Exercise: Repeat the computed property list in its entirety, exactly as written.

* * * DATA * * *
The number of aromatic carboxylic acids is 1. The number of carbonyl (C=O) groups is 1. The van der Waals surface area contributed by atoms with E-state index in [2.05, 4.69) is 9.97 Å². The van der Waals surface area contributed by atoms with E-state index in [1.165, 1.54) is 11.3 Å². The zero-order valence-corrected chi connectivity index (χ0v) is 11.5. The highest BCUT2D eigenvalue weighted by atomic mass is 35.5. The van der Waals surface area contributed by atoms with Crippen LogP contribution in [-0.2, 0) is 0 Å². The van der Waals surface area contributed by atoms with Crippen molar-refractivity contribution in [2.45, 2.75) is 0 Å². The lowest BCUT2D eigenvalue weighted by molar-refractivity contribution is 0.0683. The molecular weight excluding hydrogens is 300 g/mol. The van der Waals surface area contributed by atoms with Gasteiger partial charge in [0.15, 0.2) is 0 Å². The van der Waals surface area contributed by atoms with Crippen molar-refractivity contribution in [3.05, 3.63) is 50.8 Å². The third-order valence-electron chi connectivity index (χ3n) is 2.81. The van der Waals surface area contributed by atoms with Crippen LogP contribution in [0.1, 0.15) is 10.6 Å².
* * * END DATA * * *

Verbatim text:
The number of aromatic carboxylic acids is 1. The number of carbonyl (C=O) groups is 1. The van der Waals surface area contributed by atoms with E-state index in [2.05, 4.69) is 9.97 Å². The van der Waals surface area contributed by atoms with E-state index in [1.165, 1.54) is 11.3 Å². The zero-order valence-corrected chi connectivity index (χ0v) is 11.5. The highest BCUT2D eigenvalue weighted by atomic mass is 35.5. The van der Waals surface area contributed by atoms with Crippen LogP contribution in [-0.2, 0) is 0 Å². The van der Waals surface area contributed by atoms with Crippen molar-refractivity contribution in [2.45, 2.75) is 0 Å². The lowest BCUT2D eigenvalue weighted by molar-refractivity contribution is 0.0683. The molecular weight excluding hydrogens is 300 g/mol. The van der Waals surface area contributed by atoms with Gasteiger partial charge in [0.15, 0.2) is 0 Å². The van der Waals surface area contributed by atoms with Crippen molar-refractivity contribution in [3.05, 3.63) is 50.8 Å². The third-order valence-electron chi connectivity index (χ3n) is 2.81. The van der Waals surface area contributed by atoms with Crippen LogP contribution in [0.1, 0.15) is 10.6 Å².